Remembering Titanic tragedy 105 years later

Titanoraks in period costume at The White Swan Hotel, in Alnwick.
Titanoraks in period costume at The White Swan Hotel, in Alnwick.

Dressed in tailcoats, top hats and elegant gowns, Titanic enthusiasts came together in Alnwick earlier this month to mark the 105th anniversary of the sinking.

Fittingly, the commemoration was held in The White Swan Hotel’s Olympic Suite, which features the panelling, mirrors, ceiling and stained-glass windows from the vessel’s sister ship, the RMS Olympic.

The guests were members of a Titanic Memorial Cruise Reunion group, which first came together on the Titanic Memorial Cruise in 2012.

The ship on that occasion was the Fred Olsen liner, Balmoral, which sailed from Southampton in April 2012, stopping at Cobh in Ireland, and continued, unlike the Titanic, all the way to Halifax, Nova Scotia, and New York, with a pause for a memorial service over the wreck site.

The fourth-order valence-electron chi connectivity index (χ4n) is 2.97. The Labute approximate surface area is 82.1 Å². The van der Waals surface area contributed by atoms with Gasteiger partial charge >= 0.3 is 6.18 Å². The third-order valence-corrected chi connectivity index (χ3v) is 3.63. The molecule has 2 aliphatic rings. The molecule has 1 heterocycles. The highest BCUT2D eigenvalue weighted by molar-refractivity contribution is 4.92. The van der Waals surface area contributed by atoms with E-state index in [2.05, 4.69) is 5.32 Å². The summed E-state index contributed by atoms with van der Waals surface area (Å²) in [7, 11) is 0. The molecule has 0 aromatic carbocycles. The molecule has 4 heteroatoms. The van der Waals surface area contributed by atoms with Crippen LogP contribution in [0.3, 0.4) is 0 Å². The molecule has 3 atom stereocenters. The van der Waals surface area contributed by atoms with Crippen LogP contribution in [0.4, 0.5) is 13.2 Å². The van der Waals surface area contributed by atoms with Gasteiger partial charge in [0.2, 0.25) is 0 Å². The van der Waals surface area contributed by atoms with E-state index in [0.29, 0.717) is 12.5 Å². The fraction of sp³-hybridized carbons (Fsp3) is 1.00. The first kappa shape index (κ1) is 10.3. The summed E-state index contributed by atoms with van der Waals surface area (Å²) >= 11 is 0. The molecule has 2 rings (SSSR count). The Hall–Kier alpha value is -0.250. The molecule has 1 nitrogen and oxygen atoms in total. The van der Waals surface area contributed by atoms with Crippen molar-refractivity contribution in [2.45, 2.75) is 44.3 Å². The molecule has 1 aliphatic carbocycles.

Many of the passengers had direct links to Titanic passengers and crew. Some had family members who had helped to build the Titanic and her older ship, the Olympic.

Other were simply fascinated by the story of the Titanic and her tragic end.

The group has continued to meet annually and on this occasion representatives were drawn to The White Swan because of its Titanic connections.

Representatives came from Australia, Canada, the USA, the Netherlands, Germany, Ireland and the UK.

Since the Titanic and Olympic were virtually twins, the venue’s dining room is the closest thing to the interior of the doomed liner, which sank in the early hours of April 15, 1912, after colliding with an iceberg during her maiden voyage, with the loss of more than 1,500 people.

The White Swan organised a series of dinners based on White Star Line menus and the food was served by staff in period-appropriate dress. There was also musical entertainment.

During their stay, the Titanoraks – as they affectionately call themselves – enjoyed a programme of events, including a boat cruise along the River Tyne.